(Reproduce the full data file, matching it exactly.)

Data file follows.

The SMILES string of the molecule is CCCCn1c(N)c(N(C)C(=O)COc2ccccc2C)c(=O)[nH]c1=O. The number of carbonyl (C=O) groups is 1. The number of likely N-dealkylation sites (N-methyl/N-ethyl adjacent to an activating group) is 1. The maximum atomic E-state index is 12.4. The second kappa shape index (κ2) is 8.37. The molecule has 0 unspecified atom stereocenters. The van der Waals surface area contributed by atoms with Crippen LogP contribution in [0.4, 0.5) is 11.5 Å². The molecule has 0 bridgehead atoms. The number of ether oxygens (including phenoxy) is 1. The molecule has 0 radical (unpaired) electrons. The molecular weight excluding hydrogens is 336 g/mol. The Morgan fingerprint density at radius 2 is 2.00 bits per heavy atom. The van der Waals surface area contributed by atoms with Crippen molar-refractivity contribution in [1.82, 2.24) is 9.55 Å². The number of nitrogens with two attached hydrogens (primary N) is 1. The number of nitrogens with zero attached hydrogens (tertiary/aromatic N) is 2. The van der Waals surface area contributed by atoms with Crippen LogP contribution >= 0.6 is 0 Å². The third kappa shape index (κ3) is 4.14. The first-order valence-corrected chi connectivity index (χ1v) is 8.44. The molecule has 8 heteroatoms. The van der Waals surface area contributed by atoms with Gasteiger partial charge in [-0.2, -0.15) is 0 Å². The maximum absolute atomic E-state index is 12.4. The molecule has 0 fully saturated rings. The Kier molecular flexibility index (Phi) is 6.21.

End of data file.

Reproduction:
The SMILES string of the molecule is CCCCn1c(N)c(N(C)C(=O)COc2ccccc2C)c(=O)[nH]c1=O. The number of carbonyl (C=O) groups is 1. The number of likely N-dealkylation sites (N-methyl/N-ethyl adjacent to an activating group) is 1. The maximum atomic E-state index is 12.4. The second kappa shape index (κ2) is 8.37. The molecule has 0 unspecified atom stereocenters. The van der Waals surface area contributed by atoms with Crippen LogP contribution in [0.4, 0.5) is 11.5 Å². The molecule has 0 bridgehead atoms. The number of ether oxygens (including phenoxy) is 1. The molecule has 0 radical (unpaired) electrons. The molecular weight excluding hydrogens is 336 g/mol. The Morgan fingerprint density at radius 2 is 2.00 bits per heavy atom. The van der Waals surface area contributed by atoms with Crippen molar-refractivity contribution in [1.82, 2.24) is 9.55 Å². The number of nitrogens with two attached hydrogens (primary N) is 1. The number of nitrogens with zero attached hydrogens (tertiary/aromatic N) is 2. The van der Waals surface area contributed by atoms with Crippen LogP contribution >= 0.6 is 0 Å². The third kappa shape index (κ3) is 4.14. The first-order valence-corrected chi connectivity index (χ1v) is 8.44. The molecule has 8 heteroatoms. The van der Waals surface area contributed by atoms with Gasteiger partial charge in [-0.2, -0.15) is 0 Å². The maximum absolute atomic E-state index is 12.4. The molecule has 0 fully saturated rings. The Kier molecular flexibility index (Phi) is 6.21.